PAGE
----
Every sixty-eight seconds an American is sexually assaulted. Lisa Smith writes in light of this startling statistic and against the backdrop of the blaming and shaming of countless victims to ask one important question: why does America’s rape culture continue to exist? The Blaming and Shaming of Defenseless Victims in America's Rape Culture explores the ways collective memory, religion, and sexist beliefs are used to silence survivors and protect the powerful. The author delves into how justice is denied in sexual assault cases—rape kits untested by law enforcement agencies, information suppression through non-disclosure agreements, and denial and inaction by organizations, universities, corporations, and people all contribute to undetected rapists in our society. Despite these discouraging happenings, the #MeToo movement proved that legions of survivors of sexual violence can use their voice to fight back. Oral and historical narratives are included to encourage others to share their stories and promote social accountability. Through insightful research and analysis, the author offers a much-needed viewpoint on a vital and timely issue—why and how American society is perpetuating and protecting a dangerous culture of sexual violence, and even more importantly, how to fight back.
Lisa Smith is professor, author, and advocate who has taught psychology, sociology, criminal justice, and human service courses for twenty years.
Preface: My Introduction to Rape Culture
Chapter 1 – America’s Collective Memory, Religious Past & Sexist Beliefs Contribute to Its Current Rape Culture
Chapter 2: How America Defines Sexual Assault & Rape
Chapter 3: Vulnerable Children Targeted for Sexual Violence
Chapter 4: Teens & Adult Sexual Assault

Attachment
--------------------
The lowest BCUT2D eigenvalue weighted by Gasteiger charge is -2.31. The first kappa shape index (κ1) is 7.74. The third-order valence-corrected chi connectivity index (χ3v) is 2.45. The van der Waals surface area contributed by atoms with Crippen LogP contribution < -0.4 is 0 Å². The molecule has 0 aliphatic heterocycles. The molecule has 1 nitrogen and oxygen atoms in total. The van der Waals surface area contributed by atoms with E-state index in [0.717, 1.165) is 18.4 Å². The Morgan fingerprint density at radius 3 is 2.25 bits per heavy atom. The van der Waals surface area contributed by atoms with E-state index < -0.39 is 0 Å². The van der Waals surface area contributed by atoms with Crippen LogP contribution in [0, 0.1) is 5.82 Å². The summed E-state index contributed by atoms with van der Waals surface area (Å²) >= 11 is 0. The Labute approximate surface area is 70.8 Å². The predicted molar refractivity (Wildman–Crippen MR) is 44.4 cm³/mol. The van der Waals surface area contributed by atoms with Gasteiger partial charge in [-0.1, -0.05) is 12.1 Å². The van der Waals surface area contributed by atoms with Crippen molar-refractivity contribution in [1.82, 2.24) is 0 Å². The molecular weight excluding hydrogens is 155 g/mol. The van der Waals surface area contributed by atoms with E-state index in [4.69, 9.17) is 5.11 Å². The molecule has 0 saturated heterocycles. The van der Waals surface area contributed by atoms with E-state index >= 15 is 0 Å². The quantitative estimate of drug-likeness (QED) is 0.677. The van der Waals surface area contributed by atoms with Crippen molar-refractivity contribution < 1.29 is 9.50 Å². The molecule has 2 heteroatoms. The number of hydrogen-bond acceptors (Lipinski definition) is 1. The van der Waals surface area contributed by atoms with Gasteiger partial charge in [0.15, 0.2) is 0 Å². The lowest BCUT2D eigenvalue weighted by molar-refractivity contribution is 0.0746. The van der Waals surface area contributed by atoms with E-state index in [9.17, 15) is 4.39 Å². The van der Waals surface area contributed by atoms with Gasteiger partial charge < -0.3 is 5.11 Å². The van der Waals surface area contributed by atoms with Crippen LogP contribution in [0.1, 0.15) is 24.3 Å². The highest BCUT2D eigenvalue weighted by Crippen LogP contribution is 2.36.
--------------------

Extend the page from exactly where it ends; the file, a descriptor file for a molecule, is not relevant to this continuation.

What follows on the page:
Chapter 5: Applications of DIIS Theory to the Psyche of the Victim & Offender
Chapter 6: A Path Forward, Policy Reform & Conclusions
About the Author
Smith examines rape statistics, and the forces and circumstances that impact these statistics, in diverse populations. Acknowledging the existence of a rape epidemic, she pinpoints contributing factors, including rape myths, scripts, vague rape laws, and law enforcement's failure to test sexual assault kits and prosecute. As Smith points out, only 5 out of 1,000 rapists are ever convicted or imprisoned. Sexual violence impacts the vulnerable including children, people who identify as LGBTQ, military personnel, prisoners, the elderly, spouses, and people with disabilities. Smith asks if the intersection of status with race, gender, and/or age significantly impacts the victim blaming that prevents eradication of this epidemic, and how victim blaming normalizes sexually violent stereotypes. Smith includes case vignettes (e.g., Weinstein, Cosby, Catholic Church, Boy Scouts) illustrating rapes and stereotypes, and traces how race and sexual violence silence Black victims as white privilege leads to acquittals. Smith argues that DIIS theory (e.g., denial, inaction, information suppression) and focal theory (community protection, etc.) help attribute psychological dysfunction to the survivor. Society hesitates to impose consequences on the perpetrator while blaming victims and honoring nondisclosure agreements. Smith argues that education and prevention should target vulnerable groups, as changing policy involves a slow process of highlighting the epidemic, reforming politics and policy, and strengthening accountability. Recommended. Lower- and upper-division undergraduates. Graduate students, faculty and professionals. General readers.
Lisa Smith has written a very detailed, historical, and well-researched case of how we have arrived at the #MeToo moment. Survivors around the world are speaking up at long last about a problem that is as old as time. We applaud Dr. Smith for making the case that nothing less than complete social transformation will deliver us from the plague of sexual violence.